Sunday, February 27, 2011

Stephen King and I

I have yet another reading confession to make.  Though I'm generally open to reading different genres, I have avoided horror novels like the plague.  With the exception of the R.L. Stine and Christopher Pike books of my youth, and the classic Dr. Jekyll and Mr. Hyde, it hasn't really appealed to me as a reader.  I just never understood why a person would like the feeling of being scared.  I lose enough sleep as it is.  So I was partially humouring my boyfriend and indulging my own curiosity when I picked up Night Shift by Stephen King.  

It is a collection of short stories that were originally published in magazines throughout the seventies.  A lot of the stories have since been adapted into movies, one of the most well-known being "Children of the Corn."  Due to the fact that there are dozens of different plots involved in this book, I can't really go into the details too much, but I will discuss my personal favourites.  "Jerusalem's Lot" and "One for the Road" stood out to me as stellar writing by Stephen King.  He effectively captures the superstitious nature of the people of those who live in a small town and the outsiders who give them grief.  I like how King approached the story from these differing points of view, and the first of the two stories shows a lot of versatility in terms of his writing abilities.  Other great stories include "The Mangler" and "Trucks" which both feature machines that come to life and butcher their human overlords.  

What I really enjoyed about this collection is the variety that King achieves in terms of the stories. Every type of creepiness is represented in this collection, from stalker boyfriends, to hordes of rats, and mutants.  Other horror that I read in the past was really hollow and predictable in comparison. The only other work that I have read by Stephen King is his non-fiction book about writing aptly titled On Writing: A Memoir of the Craft. This book and the foreword of this book both describe King's writing process, and although I've never read any of his fiction before this, his reflections about writing are quite brilliant.  He talks about why he writes about the dark subject matter that he does and his theory makes a lot of sense.  Two people can look at an inanimate object and think of completely different ideas, his usually happen to be scary.  And that's okay.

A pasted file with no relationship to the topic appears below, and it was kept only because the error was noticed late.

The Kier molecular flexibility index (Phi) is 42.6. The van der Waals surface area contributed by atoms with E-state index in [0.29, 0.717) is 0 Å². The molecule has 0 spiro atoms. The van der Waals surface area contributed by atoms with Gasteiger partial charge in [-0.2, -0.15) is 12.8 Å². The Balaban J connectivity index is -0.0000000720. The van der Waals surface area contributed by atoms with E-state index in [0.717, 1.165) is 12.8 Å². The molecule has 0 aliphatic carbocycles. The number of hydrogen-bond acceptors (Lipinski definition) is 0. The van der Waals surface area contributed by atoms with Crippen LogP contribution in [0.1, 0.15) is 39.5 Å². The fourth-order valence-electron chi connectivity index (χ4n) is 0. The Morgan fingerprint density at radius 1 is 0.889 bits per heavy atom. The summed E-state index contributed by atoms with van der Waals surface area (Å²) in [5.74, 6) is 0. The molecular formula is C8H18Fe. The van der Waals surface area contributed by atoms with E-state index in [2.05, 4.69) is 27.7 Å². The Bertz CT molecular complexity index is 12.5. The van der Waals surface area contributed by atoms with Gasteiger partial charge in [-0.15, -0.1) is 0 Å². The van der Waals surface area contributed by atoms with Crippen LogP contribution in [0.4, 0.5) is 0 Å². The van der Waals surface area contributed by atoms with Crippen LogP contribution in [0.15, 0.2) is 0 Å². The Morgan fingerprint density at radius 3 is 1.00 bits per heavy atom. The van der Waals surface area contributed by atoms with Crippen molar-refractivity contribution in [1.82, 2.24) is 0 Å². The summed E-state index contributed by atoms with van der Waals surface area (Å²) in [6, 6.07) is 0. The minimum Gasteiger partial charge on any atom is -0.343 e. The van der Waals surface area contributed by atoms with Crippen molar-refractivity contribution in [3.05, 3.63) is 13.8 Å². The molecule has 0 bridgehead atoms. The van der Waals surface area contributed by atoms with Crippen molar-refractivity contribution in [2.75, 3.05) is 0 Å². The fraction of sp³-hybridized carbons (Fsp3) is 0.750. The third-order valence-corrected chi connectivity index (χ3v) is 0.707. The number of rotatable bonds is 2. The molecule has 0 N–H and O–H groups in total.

Overall, I'm happy that I finally heeded one of my boyfriend's book suggestions.  Reading this book was like a great appetizer platter where I got to sample some thought-provoking work.  I look forward to taking on one of King's full-length novels, so that I can experience his brand of suspense on a larger scale.   


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